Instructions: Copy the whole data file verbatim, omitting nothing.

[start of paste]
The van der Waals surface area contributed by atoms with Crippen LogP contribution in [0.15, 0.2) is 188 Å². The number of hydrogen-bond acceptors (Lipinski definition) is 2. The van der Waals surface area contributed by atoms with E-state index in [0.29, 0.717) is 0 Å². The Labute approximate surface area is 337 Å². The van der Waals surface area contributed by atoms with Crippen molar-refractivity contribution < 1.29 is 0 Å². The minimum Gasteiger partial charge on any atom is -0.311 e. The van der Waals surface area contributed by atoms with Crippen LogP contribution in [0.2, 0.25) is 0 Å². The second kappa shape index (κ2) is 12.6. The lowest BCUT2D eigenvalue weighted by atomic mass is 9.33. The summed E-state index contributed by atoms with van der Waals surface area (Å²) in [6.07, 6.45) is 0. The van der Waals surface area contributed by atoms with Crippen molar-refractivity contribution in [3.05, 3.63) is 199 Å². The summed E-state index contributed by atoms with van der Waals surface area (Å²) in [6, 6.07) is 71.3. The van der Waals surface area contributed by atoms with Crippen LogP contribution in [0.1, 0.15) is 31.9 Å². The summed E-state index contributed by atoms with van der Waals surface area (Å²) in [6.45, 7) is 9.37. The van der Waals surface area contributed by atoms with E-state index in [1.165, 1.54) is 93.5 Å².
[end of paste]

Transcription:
The van der Waals surface area contributed by atoms with Crippen LogP contribution in [0.15, 0.2) is 188 Å². The number of hydrogen-bond acceptors (Lipinski definition) is 2. The van der Waals surface area contributed by atoms with E-state index in [0.29, 0.717) is 0 Å². The Labute approximate surface area is 337 Å². The van der Waals surface area contributed by atoms with Crippen molar-refractivity contribution < 1.29 is 0 Å². The minimum Gasteiger partial charge on any atom is -0.311 e. The van der Waals surface area contributed by atoms with Crippen LogP contribution in [0.2, 0.25) is 0 Å². The second kappa shape index (κ2) is 12.6. The lowest BCUT2D eigenvalue weighted by atomic mass is 9.33. The summed E-state index contributed by atoms with van der Waals surface area (Å²) in [6.07, 6.45) is 0. The van der Waals surface area contributed by atoms with Crippen molar-refractivity contribution in [3.05, 3.63) is 199 Å². The summed E-state index contributed by atoms with van der Waals surface area (Å²) in [6, 6.07) is 71.3. The van der Waals surface area contributed by atoms with Crippen LogP contribution in [0.1, 0.15) is 31.9 Å². The summed E-state index contributed by atoms with van der Waals surface area (Å²) in [6.45, 7) is 9.37. The van der Waals surface area contributed by atoms with E-state index in [1.165, 1.54) is 93.5 Å².